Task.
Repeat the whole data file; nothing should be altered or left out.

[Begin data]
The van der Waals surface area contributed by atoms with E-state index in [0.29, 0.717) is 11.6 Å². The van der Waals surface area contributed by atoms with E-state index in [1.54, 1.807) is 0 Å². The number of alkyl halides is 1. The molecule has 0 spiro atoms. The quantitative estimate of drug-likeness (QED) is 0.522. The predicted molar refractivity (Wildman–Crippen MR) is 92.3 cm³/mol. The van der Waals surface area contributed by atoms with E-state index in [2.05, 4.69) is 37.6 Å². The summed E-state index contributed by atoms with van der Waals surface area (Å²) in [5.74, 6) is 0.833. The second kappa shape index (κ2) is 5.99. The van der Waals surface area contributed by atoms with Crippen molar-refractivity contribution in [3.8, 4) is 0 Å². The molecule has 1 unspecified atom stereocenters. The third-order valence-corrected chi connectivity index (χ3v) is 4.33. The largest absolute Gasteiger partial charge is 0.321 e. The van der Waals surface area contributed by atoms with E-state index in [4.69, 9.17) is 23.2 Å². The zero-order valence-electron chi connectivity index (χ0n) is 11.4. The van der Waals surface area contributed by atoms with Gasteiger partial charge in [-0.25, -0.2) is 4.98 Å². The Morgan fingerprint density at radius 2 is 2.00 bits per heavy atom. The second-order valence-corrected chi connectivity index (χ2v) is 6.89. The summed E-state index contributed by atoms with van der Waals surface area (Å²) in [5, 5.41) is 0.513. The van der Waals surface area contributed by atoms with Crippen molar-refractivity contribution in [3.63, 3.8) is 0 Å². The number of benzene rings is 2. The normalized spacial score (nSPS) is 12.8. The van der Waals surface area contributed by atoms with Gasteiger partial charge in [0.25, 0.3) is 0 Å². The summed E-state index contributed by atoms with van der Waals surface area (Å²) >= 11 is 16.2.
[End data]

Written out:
The van der Waals surface area contributed by atoms with E-state index in [0.29, 0.717) is 11.6 Å². The van der Waals surface area contributed by atoms with E-state index in [1.54, 1.807) is 0 Å². The number of alkyl halides is 1. The molecule has 0 spiro atoms. The quantitative estimate of drug-likeness (QED) is 0.522. The predicted molar refractivity (Wildman–Crippen MR) is 92.3 cm³/mol. The van der Waals surface area contributed by atoms with E-state index in [2.05, 4.69) is 37.6 Å². The summed E-state index contributed by atoms with van der Waals surface area (Å²) in [5.74, 6) is 0.833. The second kappa shape index (κ2) is 5.99. The van der Waals surface area contributed by atoms with Crippen molar-refractivity contribution in [3.8, 4) is 0 Å². The molecule has 1 unspecified atom stereocenters. The third-order valence-corrected chi connectivity index (χ3v) is 4.33. The largest absolute Gasteiger partial charge is 0.321 e. The van der Waals surface area contributed by atoms with E-state index in [4.69, 9.17) is 23.2 Å². The zero-order valence-electron chi connectivity index (χ0n) is 11.4. The van der Waals surface area contributed by atoms with Gasteiger partial charge in [-0.25, -0.2) is 4.98 Å². The Morgan fingerprint density at radius 2 is 2.00 bits per heavy atom. The second-order valence-corrected chi connectivity index (χ2v) is 6.89. The summed E-state index contributed by atoms with van der Waals surface area (Å²) in [5, 5.41) is 0.513. The van der Waals surface area contributed by atoms with Crippen molar-refractivity contribution in [3.63, 3.8) is 0 Å². The number of benzene rings is 2. The normalized spacial score (nSPS) is 12.8. The van der Waals surface area contributed by atoms with Gasteiger partial charge in [0.25, 0.3) is 0 Å². The summed E-state index contributed by atoms with van der Waals surface area (Å²) >= 11 is 16.2.